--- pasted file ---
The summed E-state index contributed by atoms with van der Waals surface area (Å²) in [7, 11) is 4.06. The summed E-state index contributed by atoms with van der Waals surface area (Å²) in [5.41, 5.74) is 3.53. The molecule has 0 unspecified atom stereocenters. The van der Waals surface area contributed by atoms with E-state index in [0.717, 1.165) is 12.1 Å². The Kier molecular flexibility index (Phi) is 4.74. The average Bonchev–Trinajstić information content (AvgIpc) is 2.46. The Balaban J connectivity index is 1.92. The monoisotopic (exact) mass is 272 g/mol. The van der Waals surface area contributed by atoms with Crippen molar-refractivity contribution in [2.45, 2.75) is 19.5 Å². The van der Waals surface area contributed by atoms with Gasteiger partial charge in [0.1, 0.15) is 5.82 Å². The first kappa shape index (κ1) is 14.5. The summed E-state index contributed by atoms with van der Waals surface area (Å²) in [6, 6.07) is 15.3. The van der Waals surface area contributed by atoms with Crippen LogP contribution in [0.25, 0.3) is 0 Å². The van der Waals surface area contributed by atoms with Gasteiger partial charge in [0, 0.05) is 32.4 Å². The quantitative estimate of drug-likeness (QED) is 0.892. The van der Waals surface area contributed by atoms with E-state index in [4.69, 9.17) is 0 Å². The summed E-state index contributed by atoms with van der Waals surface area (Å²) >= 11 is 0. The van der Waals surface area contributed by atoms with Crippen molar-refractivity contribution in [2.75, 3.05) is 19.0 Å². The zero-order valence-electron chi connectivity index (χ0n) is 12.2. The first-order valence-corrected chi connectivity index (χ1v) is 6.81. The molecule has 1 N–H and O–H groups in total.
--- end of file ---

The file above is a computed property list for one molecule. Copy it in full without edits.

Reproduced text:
The summed E-state index contributed by atoms with van der Waals surface area (Å²) in [7, 11) is 4.06. The summed E-state index contributed by atoms with van der Waals surface area (Å²) in [5.41, 5.74) is 3.53. The molecule has 0 unspecified atom stereocenters. The van der Waals surface area contributed by atoms with E-state index in [0.717, 1.165) is 12.1 Å². The Kier molecular flexibility index (Phi) is 4.74. The average Bonchev–Trinajstić information content (AvgIpc) is 2.46. The Balaban J connectivity index is 1.92. The monoisotopic (exact) mass is 272 g/mol. The van der Waals surface area contributed by atoms with Crippen molar-refractivity contribution in [2.45, 2.75) is 19.5 Å². The van der Waals surface area contributed by atoms with Gasteiger partial charge in [0.1, 0.15) is 5.82 Å². The first kappa shape index (κ1) is 14.5. The summed E-state index contributed by atoms with van der Waals surface area (Å²) in [6, 6.07) is 15.3. The van der Waals surface area contributed by atoms with Crippen LogP contribution in [0.25, 0.3) is 0 Å². The van der Waals surface area contributed by atoms with Gasteiger partial charge in [0, 0.05) is 32.4 Å². The quantitative estimate of drug-likeness (QED) is 0.892. The van der Waals surface area contributed by atoms with E-state index in [4.69, 9.17) is 0 Å². The summed E-state index contributed by atoms with van der Waals surface area (Å²) >= 11 is 0. The van der Waals surface area contributed by atoms with Crippen molar-refractivity contribution in [2.75, 3.05) is 19.0 Å². The zero-order valence-electron chi connectivity index (χ0n) is 12.2. The first-order valence-corrected chi connectivity index (χ1v) is 6.81. The molecule has 1 N–H and O–H groups in total.